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What is a poem III: a poem zoo

So let’s start a little poem zoo

Inversnaid: G M Hopkins
A poem that rolls and tumbles over itself in one long piece of onomatopoeia: (Mr Smith, you’ve got onomatopoeia! Is that serious doctor? Yes, I’m afraid it’s as bad as it sounds.)

Prologue to the Canterbury tales l1-20: Chaucer
Stuff you did at school. When x and y and z then people want to go on pilgrimages – and there follows the pilgrimage.

Spike Milligan: English Teeth
The UKIP marching song! In a deft and silly send up of empire the English Teeth gnash the world with their marching chomp.

Ezra Pound: In a Station of the Metro
Which we can quote in full (and retaining the spacing of the original 1913 publication in Poetry)

The apparition       of these faces       in the crowd:
Petals         on a wet, black        bough.

I’m going to start this backwards with Pound. The ur-imagiste poem kicks off from Japanese forms and aims to create a single image sufficient in itself (the object is always the adequate thing but an object is not an image – the poem is the image). Pound’s metro poem creates a single new perception of petals and the faces as one (not the faces like petals). In essence the poem gives us a gestalt – an organisation of perception – which once ‘seen’ can’t be unseen. (It is not a terribly good poem in my view, especially when the rather precious stage direction of the original layout is observed – and its devaluation of the individual faces can be seen as a foretaste of Pounds totalitarian sympathies – but it came at the right time!)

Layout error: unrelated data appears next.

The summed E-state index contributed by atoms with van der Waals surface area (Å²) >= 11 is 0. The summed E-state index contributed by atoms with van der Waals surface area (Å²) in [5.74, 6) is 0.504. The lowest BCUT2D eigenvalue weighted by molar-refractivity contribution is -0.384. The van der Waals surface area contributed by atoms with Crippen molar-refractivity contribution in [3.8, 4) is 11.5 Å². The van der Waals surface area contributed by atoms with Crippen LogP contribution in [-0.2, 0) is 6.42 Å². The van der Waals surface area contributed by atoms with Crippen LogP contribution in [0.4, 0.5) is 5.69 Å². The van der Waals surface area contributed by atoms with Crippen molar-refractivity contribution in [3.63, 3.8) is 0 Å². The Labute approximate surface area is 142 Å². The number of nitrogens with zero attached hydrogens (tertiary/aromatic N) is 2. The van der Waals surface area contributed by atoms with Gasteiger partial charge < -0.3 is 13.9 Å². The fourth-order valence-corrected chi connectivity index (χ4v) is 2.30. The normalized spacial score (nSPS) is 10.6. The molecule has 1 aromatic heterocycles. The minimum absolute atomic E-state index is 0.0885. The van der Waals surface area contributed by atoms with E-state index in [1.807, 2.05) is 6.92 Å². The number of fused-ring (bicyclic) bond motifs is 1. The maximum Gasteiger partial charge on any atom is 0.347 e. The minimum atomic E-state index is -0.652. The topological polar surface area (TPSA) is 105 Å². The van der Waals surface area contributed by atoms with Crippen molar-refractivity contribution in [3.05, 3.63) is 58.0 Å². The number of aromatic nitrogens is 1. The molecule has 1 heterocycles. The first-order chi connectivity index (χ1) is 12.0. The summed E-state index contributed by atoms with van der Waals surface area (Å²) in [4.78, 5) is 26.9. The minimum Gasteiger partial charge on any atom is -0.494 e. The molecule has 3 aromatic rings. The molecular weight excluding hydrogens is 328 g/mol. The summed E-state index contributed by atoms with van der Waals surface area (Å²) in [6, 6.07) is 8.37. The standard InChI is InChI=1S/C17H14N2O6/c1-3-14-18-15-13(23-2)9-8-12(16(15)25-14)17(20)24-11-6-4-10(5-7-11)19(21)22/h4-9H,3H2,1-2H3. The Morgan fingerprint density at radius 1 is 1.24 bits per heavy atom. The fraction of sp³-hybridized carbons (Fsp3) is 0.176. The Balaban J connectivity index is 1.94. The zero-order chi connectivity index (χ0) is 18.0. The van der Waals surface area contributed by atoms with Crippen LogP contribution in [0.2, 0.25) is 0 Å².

Each one of these examples enacts the very thing it is about, and in doing so coins a new connection (or connections) in language. Inversnaid not only celebrates wildness and wet but it self-celebrates its own wildness. The concluding line ‘..long live the weeds and the wilderness yet’ is triumphantly proved by the poem that leads up to it. Long live, we want to say, this kind of joy and surrender to the natural world – which includes the natural world of the tumbling phoneme.

The Prologue is at first blush rather different, but it connects the opening of the year with setting out on a pilgrimage with opening a poem. This is a more subtle kind of linkage/baptism/creation of a new unit of thought than Pound or Hopkins. All the same I think it does work the same magic.

Spike is here to show that humour can be part of the equation too. The poem does not tell us that imperial pretentions are foolish or bad – it makes us believe it via the medium of a joke. Once you have heard it you will find the English Teeth marching behind so many hymns of battle and empire.

So I am going to contend poems change language, and in that provide new ways to look at the world and to feel about it – which brings us back to Pound in a way – I think ‘make it new’ is the function of a poem.

There next commeth another slightly philosophical section…..